III-3-a - A.L.S. - 4pp. - 12mo. - {3}

1869 April 3
Sadlier, James: New York (City), (New York)
 to O(restes) A. Brownson: (Elizabeth, New Jersey)

On April 13th Sadlier and his wife will visit the Brownsons. If possible, he will bring Judge Quinn along. Yesterday he attained a trade rate at which their books were sold. He is very busy and writes hastily, with regards to Mrs. Brownson and (Sarah).

I-4-d - A.L.S. - 2pp. - 12mo. - {1}

(1869) (Apr. 4)
Wollowski, Father John: (Paris Town, Michigan)
 to Father (Peter) Hennaert: Detroit, (Michigan)

During his last visit to Detroit, Wollowski received an order from Bishop (Peter Paul) Lefevere to notify Father (Peter Kluck) Cluck to leave Port Austin, that he was discharged from the stations around them and that Catholics in these stations could and should make their Easter confession in their church. On Hennaert's advice Wollowski wrote Cluck to that effect. Cluck hurled insults at him. He asks Hennaert to write Cluck.

- L.S. - (French) -

1869 Apr. 4
Wieczorek, C.R., Father Simon: Paris Town, Michigan
 to (Father Peter Hennaert: Detroit, Michigan)

Wieczorek agrees with Wollowski's opinions. After ten years of discord with his people, he is hated. Everyone has left him. After Wieczorek's return from Detroit he and Wollowski and two witnesses visited, Cluck; Wieczorek explained Hennaert's orders. Cluck claimed that according to the Council of Baltimore he need not obey the bishop who had no right to transfer him. For six years the French people have not confessed, many have contracted civil marriages. Without Hennaert's written orders, they cannot end Cluck's evil doings.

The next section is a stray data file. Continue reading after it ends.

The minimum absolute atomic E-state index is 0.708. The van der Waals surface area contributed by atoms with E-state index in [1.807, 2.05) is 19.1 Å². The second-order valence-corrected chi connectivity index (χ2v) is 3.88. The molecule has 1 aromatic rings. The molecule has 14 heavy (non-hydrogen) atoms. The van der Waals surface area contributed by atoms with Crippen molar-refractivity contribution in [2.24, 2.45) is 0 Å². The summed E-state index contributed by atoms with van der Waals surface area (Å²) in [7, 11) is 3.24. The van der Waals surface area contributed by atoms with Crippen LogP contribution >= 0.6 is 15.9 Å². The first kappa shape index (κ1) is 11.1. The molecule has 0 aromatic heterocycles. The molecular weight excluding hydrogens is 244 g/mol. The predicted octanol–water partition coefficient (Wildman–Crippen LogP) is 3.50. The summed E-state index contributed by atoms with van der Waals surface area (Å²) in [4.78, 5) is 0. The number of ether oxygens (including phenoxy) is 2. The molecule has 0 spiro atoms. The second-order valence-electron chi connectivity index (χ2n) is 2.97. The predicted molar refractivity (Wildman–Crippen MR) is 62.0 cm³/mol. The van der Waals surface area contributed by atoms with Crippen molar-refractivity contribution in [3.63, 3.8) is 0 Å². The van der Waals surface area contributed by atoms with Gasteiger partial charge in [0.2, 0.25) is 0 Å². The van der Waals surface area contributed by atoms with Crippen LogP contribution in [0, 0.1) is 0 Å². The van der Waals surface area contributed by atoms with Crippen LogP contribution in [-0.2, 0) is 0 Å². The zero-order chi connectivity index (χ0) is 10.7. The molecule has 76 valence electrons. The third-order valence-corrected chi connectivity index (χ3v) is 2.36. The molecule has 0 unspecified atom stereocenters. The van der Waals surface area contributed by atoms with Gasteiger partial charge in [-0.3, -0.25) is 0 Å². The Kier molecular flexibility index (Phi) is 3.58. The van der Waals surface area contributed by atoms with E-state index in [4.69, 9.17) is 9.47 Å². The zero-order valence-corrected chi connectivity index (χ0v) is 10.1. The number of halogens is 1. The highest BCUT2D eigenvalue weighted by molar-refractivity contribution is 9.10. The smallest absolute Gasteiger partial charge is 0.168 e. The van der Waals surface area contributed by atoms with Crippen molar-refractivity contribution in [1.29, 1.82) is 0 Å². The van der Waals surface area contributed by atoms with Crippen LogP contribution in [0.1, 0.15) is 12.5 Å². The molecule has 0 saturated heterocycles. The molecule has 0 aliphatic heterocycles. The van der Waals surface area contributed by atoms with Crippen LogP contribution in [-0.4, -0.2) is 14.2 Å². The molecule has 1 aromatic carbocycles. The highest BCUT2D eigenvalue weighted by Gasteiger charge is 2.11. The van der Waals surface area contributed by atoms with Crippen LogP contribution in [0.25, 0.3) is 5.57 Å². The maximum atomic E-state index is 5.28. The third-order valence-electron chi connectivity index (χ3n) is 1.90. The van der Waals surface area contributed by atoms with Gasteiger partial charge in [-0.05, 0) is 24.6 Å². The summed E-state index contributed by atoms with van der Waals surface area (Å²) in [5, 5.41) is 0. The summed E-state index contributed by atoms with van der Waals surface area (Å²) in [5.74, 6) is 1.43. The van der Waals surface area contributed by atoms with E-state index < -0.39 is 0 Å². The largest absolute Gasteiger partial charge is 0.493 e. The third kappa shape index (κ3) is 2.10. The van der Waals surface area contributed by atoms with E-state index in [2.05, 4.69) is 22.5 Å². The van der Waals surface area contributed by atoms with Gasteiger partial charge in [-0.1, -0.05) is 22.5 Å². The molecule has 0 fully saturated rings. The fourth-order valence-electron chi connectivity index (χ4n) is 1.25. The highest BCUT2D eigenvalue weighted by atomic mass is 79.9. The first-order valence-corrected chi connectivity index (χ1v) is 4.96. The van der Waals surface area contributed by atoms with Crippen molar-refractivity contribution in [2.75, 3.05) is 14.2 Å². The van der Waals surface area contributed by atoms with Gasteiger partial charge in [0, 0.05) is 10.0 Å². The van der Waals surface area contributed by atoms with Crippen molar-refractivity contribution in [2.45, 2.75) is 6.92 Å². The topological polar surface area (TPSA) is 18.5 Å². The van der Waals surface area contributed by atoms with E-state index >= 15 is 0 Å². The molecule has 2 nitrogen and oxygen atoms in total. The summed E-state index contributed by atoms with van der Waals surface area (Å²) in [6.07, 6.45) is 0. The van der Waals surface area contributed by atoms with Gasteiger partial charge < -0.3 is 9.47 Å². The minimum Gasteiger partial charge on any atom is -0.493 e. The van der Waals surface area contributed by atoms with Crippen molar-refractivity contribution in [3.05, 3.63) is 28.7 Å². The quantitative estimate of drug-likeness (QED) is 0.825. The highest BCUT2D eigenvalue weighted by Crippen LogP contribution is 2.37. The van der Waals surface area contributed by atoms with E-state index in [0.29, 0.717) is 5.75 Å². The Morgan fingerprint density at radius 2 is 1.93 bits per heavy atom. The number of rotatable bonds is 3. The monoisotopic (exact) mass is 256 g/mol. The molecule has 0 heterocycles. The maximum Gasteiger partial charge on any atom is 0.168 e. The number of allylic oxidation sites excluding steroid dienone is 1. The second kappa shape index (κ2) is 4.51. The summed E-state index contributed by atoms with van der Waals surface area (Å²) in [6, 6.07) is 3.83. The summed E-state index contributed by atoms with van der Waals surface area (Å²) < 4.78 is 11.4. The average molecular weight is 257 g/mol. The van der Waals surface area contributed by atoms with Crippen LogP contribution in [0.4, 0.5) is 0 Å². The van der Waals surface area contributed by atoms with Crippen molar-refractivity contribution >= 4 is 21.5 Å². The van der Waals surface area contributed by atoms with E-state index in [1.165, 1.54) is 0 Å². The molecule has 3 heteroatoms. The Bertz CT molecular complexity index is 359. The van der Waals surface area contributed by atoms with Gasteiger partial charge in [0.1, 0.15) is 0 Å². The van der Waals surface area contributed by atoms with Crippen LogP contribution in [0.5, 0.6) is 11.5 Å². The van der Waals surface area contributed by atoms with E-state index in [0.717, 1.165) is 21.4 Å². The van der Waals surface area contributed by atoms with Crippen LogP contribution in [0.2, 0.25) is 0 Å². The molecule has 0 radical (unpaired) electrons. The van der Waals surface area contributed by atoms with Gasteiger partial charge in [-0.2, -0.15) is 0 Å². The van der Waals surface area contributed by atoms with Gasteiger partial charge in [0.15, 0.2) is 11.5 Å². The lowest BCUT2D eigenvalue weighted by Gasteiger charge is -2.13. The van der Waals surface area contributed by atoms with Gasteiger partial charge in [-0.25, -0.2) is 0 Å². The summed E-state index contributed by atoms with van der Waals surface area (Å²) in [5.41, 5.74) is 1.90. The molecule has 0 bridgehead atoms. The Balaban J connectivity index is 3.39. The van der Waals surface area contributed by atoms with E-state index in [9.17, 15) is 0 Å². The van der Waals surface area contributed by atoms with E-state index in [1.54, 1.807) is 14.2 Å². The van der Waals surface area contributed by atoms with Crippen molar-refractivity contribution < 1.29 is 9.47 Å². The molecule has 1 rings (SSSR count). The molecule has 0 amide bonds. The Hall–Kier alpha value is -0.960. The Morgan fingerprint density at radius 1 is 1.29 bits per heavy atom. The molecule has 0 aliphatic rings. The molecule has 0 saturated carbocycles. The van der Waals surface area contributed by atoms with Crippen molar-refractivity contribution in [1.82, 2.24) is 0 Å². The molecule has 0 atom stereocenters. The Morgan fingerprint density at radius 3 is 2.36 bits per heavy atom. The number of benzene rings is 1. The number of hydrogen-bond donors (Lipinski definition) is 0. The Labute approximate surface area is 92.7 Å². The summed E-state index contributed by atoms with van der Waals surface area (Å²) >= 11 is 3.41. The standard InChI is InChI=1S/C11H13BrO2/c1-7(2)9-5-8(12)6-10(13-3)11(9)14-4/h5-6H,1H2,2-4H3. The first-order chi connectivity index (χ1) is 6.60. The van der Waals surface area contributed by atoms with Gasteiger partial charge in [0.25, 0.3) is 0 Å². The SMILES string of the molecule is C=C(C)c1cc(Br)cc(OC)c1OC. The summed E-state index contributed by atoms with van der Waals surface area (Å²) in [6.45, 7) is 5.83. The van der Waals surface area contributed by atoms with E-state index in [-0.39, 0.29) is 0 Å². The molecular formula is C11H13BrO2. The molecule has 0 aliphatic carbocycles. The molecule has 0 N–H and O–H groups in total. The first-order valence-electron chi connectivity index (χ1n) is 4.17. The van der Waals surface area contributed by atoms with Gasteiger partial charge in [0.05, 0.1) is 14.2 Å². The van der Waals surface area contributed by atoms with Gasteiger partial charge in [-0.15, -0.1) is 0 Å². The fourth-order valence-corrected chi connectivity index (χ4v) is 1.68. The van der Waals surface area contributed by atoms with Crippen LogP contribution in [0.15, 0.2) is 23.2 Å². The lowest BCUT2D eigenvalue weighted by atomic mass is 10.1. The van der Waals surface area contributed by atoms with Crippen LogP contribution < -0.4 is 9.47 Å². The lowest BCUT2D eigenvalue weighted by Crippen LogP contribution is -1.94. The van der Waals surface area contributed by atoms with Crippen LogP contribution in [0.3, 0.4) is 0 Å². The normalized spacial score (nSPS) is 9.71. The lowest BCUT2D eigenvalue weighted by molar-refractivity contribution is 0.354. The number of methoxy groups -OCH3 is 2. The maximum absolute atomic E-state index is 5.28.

- L.S. - (French) -

III-2-l - L.S. - (French) - 3pp. - 8vo. - {6}

1869 Apr. 6
Odin, Archbishop J(ohn) M(ary): New Orleans, (Louisiana)
 to Archbishop (Martin John Spalding: Baltimore, Maryland)

Father G(eorge) H. Doane left last evening on his way to Mobile. He exerted himself as much as he could in the city but met with poor success. Their people have been ruined by the war and by the failure of crops for the last 3 or 4 years and are continually appealed to. They could do little for the American College (in Rome). In a few weeks, (Odin) will have the last circular read in all the churches of the diocese and a general collection taken up. It may produce a few thousand dollars. They have had so many fairs during the last weeks, in many convents, that they are compelled to postpone the collection for the American seminary to give people a rest. On Easter Sunday the collection for their seminary took place. Next Sunday their Catholics are preparing for a demonstration in honor of (Pope Pius IX) and hope for a contribution to aid him. (Odin) has sent (Spalding) the constitution of their last diocesan synod. (Odin)'s health does not improve much. He feels that it will be impossible to go to council.

VI-2-n - A.L.S. Copy (Copy made from Baltimore film) - 3pp. - 16mo. - {4}

1869 Apr. 6
Rosecrans, S(ylvester) H. Bishop of Columbus: Columbus, O(hio)
 to Archbishop J(ohn) B(aptist) Purcell: (Cincinnati, Ohio)

It did not occur to Rosecrans until some time afterward that Purcell's offer to recommend the Cathedral at Columbus to the people of Cincinnati indicated an impression that Purcell thought Rosecrans involved in a remark made in a communication in the Telegraph by Studor some weeks ago. Rosecrans disclaims any knowledge of the communication. He has been obliged to send (Rev. John H.) Nordmeier from Zanesville. If Rosecrans could get a loan of $10,000 or $15,000 he could get through the summer and have the roof on the Cathedral. At present things look very blue. He goes to Brown County tonight.